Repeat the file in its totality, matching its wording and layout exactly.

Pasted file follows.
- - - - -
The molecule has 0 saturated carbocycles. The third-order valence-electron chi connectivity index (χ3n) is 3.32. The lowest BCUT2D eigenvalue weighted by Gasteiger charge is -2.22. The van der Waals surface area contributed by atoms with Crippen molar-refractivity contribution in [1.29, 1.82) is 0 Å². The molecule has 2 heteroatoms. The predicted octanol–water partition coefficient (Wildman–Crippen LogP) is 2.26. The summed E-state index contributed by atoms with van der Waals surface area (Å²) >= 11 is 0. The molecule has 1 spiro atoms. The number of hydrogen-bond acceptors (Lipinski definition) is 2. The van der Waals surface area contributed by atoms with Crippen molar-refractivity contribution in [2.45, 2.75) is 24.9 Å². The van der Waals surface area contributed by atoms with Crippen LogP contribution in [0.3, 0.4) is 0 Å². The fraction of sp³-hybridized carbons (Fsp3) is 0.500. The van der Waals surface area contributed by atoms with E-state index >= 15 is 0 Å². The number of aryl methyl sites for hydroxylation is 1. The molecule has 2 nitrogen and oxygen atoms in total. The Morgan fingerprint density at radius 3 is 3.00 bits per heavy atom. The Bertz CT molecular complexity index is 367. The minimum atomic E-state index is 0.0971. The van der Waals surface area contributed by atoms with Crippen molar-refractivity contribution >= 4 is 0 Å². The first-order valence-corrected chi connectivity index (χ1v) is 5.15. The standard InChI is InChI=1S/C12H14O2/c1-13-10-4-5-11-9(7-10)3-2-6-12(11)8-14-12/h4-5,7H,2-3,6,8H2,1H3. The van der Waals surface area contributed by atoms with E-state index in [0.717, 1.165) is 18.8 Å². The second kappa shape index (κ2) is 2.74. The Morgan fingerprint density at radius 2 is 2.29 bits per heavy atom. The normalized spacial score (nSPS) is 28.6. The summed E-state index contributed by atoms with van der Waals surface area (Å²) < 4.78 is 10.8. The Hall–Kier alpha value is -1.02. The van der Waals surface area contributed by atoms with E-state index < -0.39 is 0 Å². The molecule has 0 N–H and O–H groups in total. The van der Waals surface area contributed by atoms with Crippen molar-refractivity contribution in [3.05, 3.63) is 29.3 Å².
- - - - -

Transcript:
The molecule has 0 saturated carbocycles. The third-order valence-electron chi connectivity index (χ3n) is 3.32. The lowest BCUT2D eigenvalue weighted by Gasteiger charge is -2.22. The van der Waals surface area contributed by atoms with Crippen molar-refractivity contribution in [1.29, 1.82) is 0 Å². The molecule has 2 heteroatoms. The predicted octanol–water partition coefficient (Wildman–Crippen LogP) is 2.26. The summed E-state index contributed by atoms with van der Waals surface area (Å²) >= 11 is 0. The molecule has 1 spiro atoms. The number of hydrogen-bond acceptors (Lipinski definition) is 2. The van der Waals surface area contributed by atoms with Crippen molar-refractivity contribution in [2.45, 2.75) is 24.9 Å². The van der Waals surface area contributed by atoms with Crippen LogP contribution in [0.3, 0.4) is 0 Å². The fraction of sp³-hybridized carbons (Fsp3) is 0.500. The van der Waals surface area contributed by atoms with E-state index >= 15 is 0 Å². The number of aryl methyl sites for hydroxylation is 1. The molecule has 2 nitrogen and oxygen atoms in total. The Morgan fingerprint density at radius 3 is 3.00 bits per heavy atom. The Bertz CT molecular complexity index is 367. The minimum atomic E-state index is 0.0971. The van der Waals surface area contributed by atoms with Crippen molar-refractivity contribution >= 4 is 0 Å². The first-order valence-corrected chi connectivity index (χ1v) is 5.15. The standard InChI is InChI=1S/C12H14O2/c1-13-10-4-5-11-9(7-10)3-2-6-12(11)8-14-12/h4-5,7H,2-3,6,8H2,1H3. The van der Waals surface area contributed by atoms with E-state index in [0.717, 1.165) is 18.8 Å². The second kappa shape index (κ2) is 2.74. The Morgan fingerprint density at radius 2 is 2.29 bits per heavy atom. The normalized spacial score (nSPS) is 28.6. The summed E-state index contributed by atoms with van der Waals surface area (Å²) < 4.78 is 10.8. The Hall–Kier alpha value is -1.02. The van der Waals surface area contributed by atoms with E-state index < -0.39 is 0 Å². The molecule has 0 N–H and O–H groups in total. The van der Waals surface area contributed by atoms with Crippen molar-refractivity contribution in [3.05, 3.63) is 29.3 Å².